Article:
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Safety and Therapeutic Measures of Tdcs in Patients With Refractory Focal Epilepsy

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ClinicalTrials.gov Identifier: NCT02866240
Recruitment Status : Unknown
Verified July 2017 by Neuroelectrics Corporation.
Recruitment status was:  Recruiting
First Posted : August 15, 2016
Last Update Posted : July 13, 2017
Sponsor:
Collaborators:
Beth Israel Deaconess Medical Center
Boston Children’s Hospital
Information provided by (Responsible Party):
Neuroelectrics Corporation

Brief Summary:

This is a single site, non-randomized, prospective, open-label, interventional pilot/feasibility study. Patients recruited will have medically-refractory focal neocortical epilepsy, defined on the basis of presence of focal spikes and (if available) focal seizure onsets originating from the lateral cortical surface of any lobe. Patients will be recruited from the epilepsy clinics of Boston Children's Hospital (BCH) and Beth Israel Deaconess Medical Center (BIDMC), the home institutions of the principal investigators. All patients and referring physicians will be requested to maintain their current antiepileptic drugs throughout the study with changes after enrollment permitted only to maintain pre-enrollment drug levels, or if clinically necessary. The primary outcome measure will be the change in seizure frequency (seizures/4-week period) as compared to baseline. Secondary outcome measures include change in interictal discharge burden, change in cortical excitability, and quality of life measures.

Patients with medically-refractory neocortical epilepsy will receive cathodal tDCS administered to the seizure focus for 10 sessions over a 2-week period with the allowance of make-up sessions in week three. Subjects will be evaluated at baseline, during the stimulation sessions, and 4 and 8 weeks after the completion of the tDCS visits


Condition or disease Intervention/treatment Phase
Refractory Epilepsy Device: Cathodal Transcranial Direct Current Stimulation (tDCS). Not Applicable

Detailed Description:

Noninvasive neurostimulation techniques include Transcranial magnetic stimulation (TMS) and Cathodal Transcranial Direct Current Stimulation (tDCS). Of these, tDCS is uniquely suited to mass distribution and treatment, even at home, as it is lightweight, portable, inexpensive and has a favorable safety profile. In tDCS, a low intensity (1-2 mA) unidirectional electrical current is applied to the scalp to influence underlying cortical excitability. Some small preliminary studies suggest that cathodal tDCS may suppress epileptic seizures [1,2]. However, a well-powered randomized-controlled trial demonstrating convincing proof of efficacy has not been conducted. This study is intended to test whether tDCS reduces seizures in patients with intractable focal neocortical epilepsy. The hypothesis is that repeated daily sessions of cathodal tDCS will lead to a clinically significant decrease in seizures in this population. Successful completion of this pilot study will be an essential first step toward a larger placebo-controlled trial with the goal of establishing cathodal tDCS as a novel, non-invasive and inexpensive treatment for drug-resistant seizures, and will provide the critical data needed for an application to obtain FDA approval for the use of tDCS in the treatment of drug-resistant epilepsy.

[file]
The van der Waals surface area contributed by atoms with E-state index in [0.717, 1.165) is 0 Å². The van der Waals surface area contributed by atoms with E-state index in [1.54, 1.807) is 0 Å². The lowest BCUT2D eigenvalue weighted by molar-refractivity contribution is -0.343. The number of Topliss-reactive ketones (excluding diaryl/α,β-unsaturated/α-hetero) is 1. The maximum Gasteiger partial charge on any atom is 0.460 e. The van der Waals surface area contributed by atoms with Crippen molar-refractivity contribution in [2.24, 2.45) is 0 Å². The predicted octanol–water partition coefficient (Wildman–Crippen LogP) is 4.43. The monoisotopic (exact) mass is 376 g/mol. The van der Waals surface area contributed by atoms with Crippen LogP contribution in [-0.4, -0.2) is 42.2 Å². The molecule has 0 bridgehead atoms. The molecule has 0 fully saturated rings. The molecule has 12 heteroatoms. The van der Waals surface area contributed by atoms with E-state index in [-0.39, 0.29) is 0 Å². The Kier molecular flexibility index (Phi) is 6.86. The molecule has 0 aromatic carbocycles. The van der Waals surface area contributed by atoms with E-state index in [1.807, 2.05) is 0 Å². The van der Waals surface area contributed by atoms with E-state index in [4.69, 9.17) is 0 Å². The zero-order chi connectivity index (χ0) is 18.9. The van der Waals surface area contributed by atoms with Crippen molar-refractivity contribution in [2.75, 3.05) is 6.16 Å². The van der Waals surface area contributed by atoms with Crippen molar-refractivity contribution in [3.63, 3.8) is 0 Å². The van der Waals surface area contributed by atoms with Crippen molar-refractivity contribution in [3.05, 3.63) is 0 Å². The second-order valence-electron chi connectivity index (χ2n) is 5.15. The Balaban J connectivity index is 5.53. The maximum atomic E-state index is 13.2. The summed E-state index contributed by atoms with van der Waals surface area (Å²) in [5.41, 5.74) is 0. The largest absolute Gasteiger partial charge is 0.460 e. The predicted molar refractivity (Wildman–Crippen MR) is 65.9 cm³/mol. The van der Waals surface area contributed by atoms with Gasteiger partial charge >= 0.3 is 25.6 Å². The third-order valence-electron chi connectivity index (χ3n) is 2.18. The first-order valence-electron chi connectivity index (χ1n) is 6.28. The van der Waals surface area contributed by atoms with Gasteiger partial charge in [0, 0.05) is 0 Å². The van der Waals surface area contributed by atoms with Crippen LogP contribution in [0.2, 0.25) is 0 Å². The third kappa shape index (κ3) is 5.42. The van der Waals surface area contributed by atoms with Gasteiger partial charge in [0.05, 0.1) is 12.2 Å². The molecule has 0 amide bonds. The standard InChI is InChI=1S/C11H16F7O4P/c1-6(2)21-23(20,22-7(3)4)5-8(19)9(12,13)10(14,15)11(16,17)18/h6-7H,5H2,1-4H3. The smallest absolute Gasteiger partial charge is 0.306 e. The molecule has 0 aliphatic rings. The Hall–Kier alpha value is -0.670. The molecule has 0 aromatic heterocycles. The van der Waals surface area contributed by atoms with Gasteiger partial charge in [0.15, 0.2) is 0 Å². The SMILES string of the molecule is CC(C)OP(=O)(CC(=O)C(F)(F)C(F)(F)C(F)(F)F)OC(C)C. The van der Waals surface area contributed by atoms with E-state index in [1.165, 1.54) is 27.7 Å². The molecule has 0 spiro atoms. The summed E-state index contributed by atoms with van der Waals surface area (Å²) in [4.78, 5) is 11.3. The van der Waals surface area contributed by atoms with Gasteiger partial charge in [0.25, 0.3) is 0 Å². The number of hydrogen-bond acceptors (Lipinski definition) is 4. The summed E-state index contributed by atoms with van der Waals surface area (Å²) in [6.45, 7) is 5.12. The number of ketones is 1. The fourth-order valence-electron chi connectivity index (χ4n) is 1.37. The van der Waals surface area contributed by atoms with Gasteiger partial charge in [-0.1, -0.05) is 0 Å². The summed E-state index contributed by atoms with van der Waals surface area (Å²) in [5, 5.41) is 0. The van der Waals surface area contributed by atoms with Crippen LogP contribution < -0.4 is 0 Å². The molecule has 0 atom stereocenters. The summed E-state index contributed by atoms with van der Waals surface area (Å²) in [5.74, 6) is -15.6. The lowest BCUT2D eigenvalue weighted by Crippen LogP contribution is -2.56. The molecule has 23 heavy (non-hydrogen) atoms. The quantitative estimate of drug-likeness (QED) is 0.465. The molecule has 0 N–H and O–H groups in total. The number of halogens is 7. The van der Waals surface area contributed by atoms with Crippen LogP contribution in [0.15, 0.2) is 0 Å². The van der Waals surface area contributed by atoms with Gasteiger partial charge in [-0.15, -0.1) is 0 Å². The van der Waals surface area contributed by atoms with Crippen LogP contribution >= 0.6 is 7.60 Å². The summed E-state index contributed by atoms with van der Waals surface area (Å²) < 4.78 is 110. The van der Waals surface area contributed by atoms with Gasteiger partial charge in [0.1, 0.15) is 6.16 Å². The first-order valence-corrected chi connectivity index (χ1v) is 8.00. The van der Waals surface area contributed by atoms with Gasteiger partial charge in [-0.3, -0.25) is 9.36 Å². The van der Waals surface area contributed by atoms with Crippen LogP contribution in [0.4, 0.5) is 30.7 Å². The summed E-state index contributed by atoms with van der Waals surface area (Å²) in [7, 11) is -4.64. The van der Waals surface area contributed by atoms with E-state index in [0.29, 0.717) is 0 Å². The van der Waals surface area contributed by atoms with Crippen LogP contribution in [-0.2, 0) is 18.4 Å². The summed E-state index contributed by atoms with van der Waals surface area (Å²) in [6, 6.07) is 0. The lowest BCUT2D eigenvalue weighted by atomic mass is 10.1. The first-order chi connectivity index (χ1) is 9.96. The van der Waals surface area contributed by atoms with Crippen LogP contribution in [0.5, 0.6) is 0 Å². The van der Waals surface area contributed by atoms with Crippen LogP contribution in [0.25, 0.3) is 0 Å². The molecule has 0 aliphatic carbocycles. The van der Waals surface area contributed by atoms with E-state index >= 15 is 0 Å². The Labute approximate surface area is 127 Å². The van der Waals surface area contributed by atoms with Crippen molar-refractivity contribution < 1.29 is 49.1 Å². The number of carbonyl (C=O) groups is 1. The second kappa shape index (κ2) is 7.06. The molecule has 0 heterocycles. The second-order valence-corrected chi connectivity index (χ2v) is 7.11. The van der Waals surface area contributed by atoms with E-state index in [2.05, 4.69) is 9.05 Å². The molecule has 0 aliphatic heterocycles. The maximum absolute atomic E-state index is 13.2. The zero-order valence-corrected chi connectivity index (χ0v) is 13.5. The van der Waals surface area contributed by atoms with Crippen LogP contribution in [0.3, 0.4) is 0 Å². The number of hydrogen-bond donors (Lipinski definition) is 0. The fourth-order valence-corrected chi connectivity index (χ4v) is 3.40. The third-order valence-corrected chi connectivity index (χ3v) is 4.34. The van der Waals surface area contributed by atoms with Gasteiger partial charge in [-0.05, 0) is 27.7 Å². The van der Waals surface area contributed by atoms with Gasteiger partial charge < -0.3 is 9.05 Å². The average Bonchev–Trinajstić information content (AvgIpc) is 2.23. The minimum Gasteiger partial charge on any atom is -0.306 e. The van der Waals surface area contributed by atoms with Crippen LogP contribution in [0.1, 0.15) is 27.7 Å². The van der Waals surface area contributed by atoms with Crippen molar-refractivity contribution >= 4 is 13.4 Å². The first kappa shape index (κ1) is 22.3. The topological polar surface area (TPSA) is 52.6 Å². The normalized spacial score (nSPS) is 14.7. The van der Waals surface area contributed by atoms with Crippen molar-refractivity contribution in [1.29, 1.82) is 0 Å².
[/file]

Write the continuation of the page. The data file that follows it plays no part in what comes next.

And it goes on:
tDCS is a painless method for focal brain stimulation. tDCS is based on decades-old observations that neuronal firing is modulated by low amplitude electrical direct current (DC). Specifically, when applied to the cerebral cortex, cathodal DC inhibits neuronal firing [3,4]. The mechanisms by which cathodal DC reduces neuronal firing likely relate to hyper‐polarization of the soma membrane which occurs when the apical dendrites neuron are oriented toward the cathode in a constant electric field [5]. The practical application of tDCS is simple: low amplitude DC is administered via scalp electrodes such that the cerebral cortex is exposed to cathodal DC beneath one of the electrodes, and the return (anodal) electrodes can be placed anywhere else on the body, or in more complex arrangements to minimize currents at any one site. tDCS methods have also recently been adapted to rats for work with disease models showing success with seizure suppression [6,7]. Hundreds of tDCS trials have demonstrated the technique to be well tolerated and safe. Direct electrical current stimulation is presently FDA-approved for extracranial use, and FDA applications for cranial stimulation (tDCS) for management of mood disorder and chronic pain are in progress. tDCS units are also inexpensive and light-weight. The electrical supply can be derived from conventional 9-volt batteries. The scalp electrodes can be fastened in seconds. tDCS can be combined easily with other therapies, such as those that may be required for resuscitation of an acutely-injured patient. tDCS is presently under investigation as a treatment for epilepsy, where excess cortical excitability is a prominent feature of the disease process, and where neuronal inhibition may be beneficial. Thus for epilepsy, tDCS may offer a practical non-pharmacologic therapy for the large minority, approximately 35%, of patients whose seizure cannot be controlled by medication.